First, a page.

Last Updated: | By Sarah Braithwaite, Author & Horse Health Expert
Learn about nitrate toxity in horse hay or haylage and how forage testing can help determine the quality of the protein in horses’ daily diets. Good quality forage with fully formed protein is essential for health and maintenance of robust body systems.
We are constantly researching into aspects of forage. We are suspicious that many cured forages (hay/haylage) for horse feed appear to be being made for yield and perhaps high protein content without reference to actual nutritional quality. This could lead to nitrate toxicity in horse hay or haylage.
In the hundreds of forage analysis Forageplus carries out each year we are seeing a trend where a moderate to high protein level can often be an indicator of high nitrate toxicity in horse hay or haylage. Specifically this means that the protein quality looks good but when looking at either nitrate content or the ratio of nitrogen to sulphur you find that protein is actually far from what it looks.
Until recently, nitrate toxicity from high nitrates in forage has not been seen as being an issue for horses. As with many areas in the horse nutrition world there is little research to look into levels of nitrates and how they might affect horses.
In the US nitrate accumulation is recognised to occur in specific forage, weeds and small grain species (oat, barley, wheat, rye), and in stressed growing conditions such as drought. But what of Europe and the UK and how might nitrate toxicity in horse hay or haylage content of affect horses?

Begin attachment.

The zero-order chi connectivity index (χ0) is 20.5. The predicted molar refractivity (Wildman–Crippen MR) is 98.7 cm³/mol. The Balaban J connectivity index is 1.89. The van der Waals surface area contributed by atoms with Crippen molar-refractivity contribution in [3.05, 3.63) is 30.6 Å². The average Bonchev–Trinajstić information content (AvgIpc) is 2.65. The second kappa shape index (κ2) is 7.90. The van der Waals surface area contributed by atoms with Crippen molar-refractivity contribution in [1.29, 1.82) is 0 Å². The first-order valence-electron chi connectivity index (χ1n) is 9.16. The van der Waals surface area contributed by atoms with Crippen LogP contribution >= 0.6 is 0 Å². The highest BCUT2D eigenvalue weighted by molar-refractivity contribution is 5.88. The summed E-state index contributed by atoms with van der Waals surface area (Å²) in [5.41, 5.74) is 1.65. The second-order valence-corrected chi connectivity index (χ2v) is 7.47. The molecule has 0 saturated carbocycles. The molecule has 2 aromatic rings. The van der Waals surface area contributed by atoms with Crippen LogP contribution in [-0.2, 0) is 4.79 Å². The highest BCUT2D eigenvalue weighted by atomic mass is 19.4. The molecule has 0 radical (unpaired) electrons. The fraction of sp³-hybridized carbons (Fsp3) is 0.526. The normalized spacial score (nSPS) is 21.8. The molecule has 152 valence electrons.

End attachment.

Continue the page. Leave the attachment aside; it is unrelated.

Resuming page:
Again it must be stressed that there is little research on this subject for horses but testing of hay/haylage to show nitrate levels for broodmares is quite common in the U.S.
Recently a race horse trainer came to us to investigate testing his haylage because of vague symptoms with his racehorses. They were having immune system problems, work intolerance, anxiety and lung issues. The haylage tested at 17% protein which was something the trainer was looking for to feed his high performing young thoroughbreds, with a high need for protein, to sustain growth and build muscle. However when we looked at the ratio between nitrogen and sulphur this indicated very poor protein quality. A nitrate test confirmed that the nitrate level in this haylage was over 0.90% nitrates. A change to an alternative source of haylage ‘seemed’ to result in a turn around in the performance of his horses.Is forage nitrate toxicity in horse hay or haylage, affecting your horse?Click To Tweet
The damaging effects of nitrate toxity in cattle are well documented and North Carolina State University has suggested that safe limits for equines be matched to those known for cattle states
Excessive intake of nitrates decreases the blood’s oxygen-carrying ability, which causes anxiety, increased respiration rate, and breathing difficulty. Severe cases result in loss of coordination, muscle twitching, and death. Excess levels of nitrates can occur where more fertilizer nitrogen is applied than needed and from drought stress on plants.
NC State University Fact Sheet.
However, could ingesting low levels of nitrates for long periods of time be resulting in a chronic ‘less than toxic’ level causing cumulative low level issues in horses over a period of time? We think it is worth considering checking levels in forage where horses are displaying vague symptoms such as anxiety, work intolerance, depression, muscle issues and or poor appetite, which your vet has been unable to discover a cause for and mineral balancing with a ‘Forage Focused’ approach has not resolved.